Naturally, Project X Zone 2 dangles constant references in the player's face, confident that such simple allusions will stoke pure nerd passion. It may be right. Valkyrie from The Legend of Valkyrie and Space Channel 5's Ulala summon waves of classic Namco and Sega characters, Captain Commando draws from Legendary Wings and Battle Circuit, and Xiaomu drops an honest-to-God reference to Princess Tomato in the Salad Kingdom. I really wasn't expecting that.

The original Project X Zone combined the same sort of mashup with a battle system that invited much button-mashing and combo-arranging. The sequel has the same system, but with less tedious downtime. Enemy attacks play out much quicker while player combos are improved, even if the game may not be significantly harder. And let's get down to the matter: it's not the gameplay that's powering Project X Zone 2.

Developer: Capcom
Publisher: Capcom
Platform: PlayStation 4 / PC
Release Date: February 16
Still Missing: Sodom
MSRP: $59.99 / $99.99 (Collector's Edition)

Street Fighter V makes me long for the old-fashioned methods of stringing along fighting-game fans, even though I shouldn't. In times past, you'd pay for the latest properly numbered Street Fighter game, knowing full well that there'd be an expansion, a Super Street Fighter IV or a Street Fighter II Turbo, along in the next year and that you'd probably trade up for it. Street Fighter V does away with that by dolling out enhancements and new characters bit by bit, in an effort to avoid forcing early adopters to buy entirely new games.

That may well make things cheaper, but it also leaves Street Fighter V less than complete. For example, the game's story mode won't be available next week, but rather as a free update in June.

In some respects, Street Fighter V seems an expansion in itself. The roster meets the contractually mandated inclusions of Ryu, Ken, Chun-Li, Zangief, and others while adding characters who never got around to reappearing in Street Fighter IV: tastelessly attired pro wrestler Rainbow Mika, elegant rich girl Karin, chain-swinging thug Birdie, and once-dead Special Forces agent Charlie, now sporting skin grafts like Tezuka's Black Jack. The game also follows the tradition of four new characters: Middle Easterner Rashid summons wind gusts, Aztec wildman Necalli brute-forces his way around, Brazilian Laura Matsuda (yes, Sean's older sister) wields electric jiu-jitsu, and self-appointed Shadaloo villain F.A.N.G. poisons his opponents. And the first round of downloadable characters is already known: Alex, Juri, Urien, Ibuki, Balrog, and Guile.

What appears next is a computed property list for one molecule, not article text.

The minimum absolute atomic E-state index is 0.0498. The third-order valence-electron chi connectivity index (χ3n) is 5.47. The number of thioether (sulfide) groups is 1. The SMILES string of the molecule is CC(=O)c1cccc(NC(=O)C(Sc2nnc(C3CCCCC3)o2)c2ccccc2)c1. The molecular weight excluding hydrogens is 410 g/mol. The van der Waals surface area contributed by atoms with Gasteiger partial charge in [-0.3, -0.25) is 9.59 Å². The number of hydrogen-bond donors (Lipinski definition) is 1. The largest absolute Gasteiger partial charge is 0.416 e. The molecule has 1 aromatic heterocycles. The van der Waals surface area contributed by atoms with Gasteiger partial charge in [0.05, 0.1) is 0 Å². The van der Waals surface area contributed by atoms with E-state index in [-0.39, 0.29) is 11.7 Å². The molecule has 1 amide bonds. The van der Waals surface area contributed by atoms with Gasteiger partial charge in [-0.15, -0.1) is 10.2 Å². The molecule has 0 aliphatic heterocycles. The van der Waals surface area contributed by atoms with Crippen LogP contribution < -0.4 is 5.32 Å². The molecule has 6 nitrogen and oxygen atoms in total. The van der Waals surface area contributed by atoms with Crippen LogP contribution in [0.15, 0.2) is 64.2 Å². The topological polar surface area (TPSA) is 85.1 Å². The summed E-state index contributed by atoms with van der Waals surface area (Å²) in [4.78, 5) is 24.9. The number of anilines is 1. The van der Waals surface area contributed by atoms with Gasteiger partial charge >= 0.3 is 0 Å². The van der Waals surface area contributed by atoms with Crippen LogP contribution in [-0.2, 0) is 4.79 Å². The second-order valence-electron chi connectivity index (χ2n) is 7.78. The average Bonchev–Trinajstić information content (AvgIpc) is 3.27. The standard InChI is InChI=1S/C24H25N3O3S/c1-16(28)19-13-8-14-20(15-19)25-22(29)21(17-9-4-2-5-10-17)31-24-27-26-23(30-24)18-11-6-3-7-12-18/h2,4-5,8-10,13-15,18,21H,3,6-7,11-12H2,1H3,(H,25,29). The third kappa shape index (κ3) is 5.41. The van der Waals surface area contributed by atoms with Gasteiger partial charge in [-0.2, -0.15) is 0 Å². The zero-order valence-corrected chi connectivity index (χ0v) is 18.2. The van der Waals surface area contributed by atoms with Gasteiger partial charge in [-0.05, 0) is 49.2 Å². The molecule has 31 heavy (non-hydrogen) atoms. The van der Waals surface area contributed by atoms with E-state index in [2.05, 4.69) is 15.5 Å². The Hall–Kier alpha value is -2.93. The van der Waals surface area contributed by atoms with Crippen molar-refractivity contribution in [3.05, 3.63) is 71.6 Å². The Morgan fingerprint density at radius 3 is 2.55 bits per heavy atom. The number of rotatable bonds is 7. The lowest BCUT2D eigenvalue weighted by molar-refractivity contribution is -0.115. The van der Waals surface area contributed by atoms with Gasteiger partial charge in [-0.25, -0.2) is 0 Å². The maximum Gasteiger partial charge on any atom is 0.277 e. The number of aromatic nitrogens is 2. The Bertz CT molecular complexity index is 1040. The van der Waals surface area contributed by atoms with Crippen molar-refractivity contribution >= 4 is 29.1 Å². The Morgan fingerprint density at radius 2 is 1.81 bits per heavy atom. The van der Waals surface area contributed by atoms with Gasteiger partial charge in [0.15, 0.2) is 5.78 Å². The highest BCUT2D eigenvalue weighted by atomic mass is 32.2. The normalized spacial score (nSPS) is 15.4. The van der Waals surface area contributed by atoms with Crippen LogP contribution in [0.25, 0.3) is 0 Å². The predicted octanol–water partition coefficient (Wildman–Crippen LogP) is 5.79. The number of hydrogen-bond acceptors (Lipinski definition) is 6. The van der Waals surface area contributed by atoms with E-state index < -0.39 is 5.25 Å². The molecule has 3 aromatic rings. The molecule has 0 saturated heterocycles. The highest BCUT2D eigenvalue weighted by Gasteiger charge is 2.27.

In other respects, Street Fighter V sets itself apart from Street Fighter IV. The earlier game's Focus attacks are gone, and Street Fighter V adds new elements: V-Skills unlock special abilities for each fighter, V-Reversals counter an opponent's attack, and V-Triggers enable new powers, such as Ryu's chargeable Hadouken or Karin's increased combo potential. And all of them have extensively damaging Critical Art moves that unfurl like climactic movie moments. The game seemed easy to grasp in beta tests, though I might have been swayed positivd by Charlie's moves being conventional rolling motions instead of charge-back maneuvers. That always bugged me in earlier games.


I previously mentioned that I'd run the rest of the games-as-art contest entries this week, but I'm a liar. Due to the high volume, I'll run half of the remainder this week, and the rest the following week. That way you'll have time to digest the arguments that follow.

To start off, we have Chaps, who won the deliberately Worst Entry category and didn't do so bad in the main division either!

Captain Jack's Mandolin: Dancing to the Beat of Oppression in DDR SuperNOVA

JFK once said “Those who make peaceful revolution impossible will make violent revolution inevitable." In the case of Dance Dance Revolution SuperNOVA (Playstation 2), it's a violent torrent of arrows that paves the road to PEACE(^^)v with blood. Other installments in the series follow the pattern of Joseph Conrad's Heart of Darkness where the Dance Master mode has players subjugate J-Pop music and pop song covers in imperialistic jouissance.

What sets SuperNOVA apart is the "Stellar Master mode” which takes the series' colonialist fantasies to new heights by having players dominate planets within a peaceful solar system inhabited by the PiX race. The PiX are designed to justify colonization by cheering on the player to conquer the challenges needed to dominate their planet and harboring simple desires such as pizza and card collecting.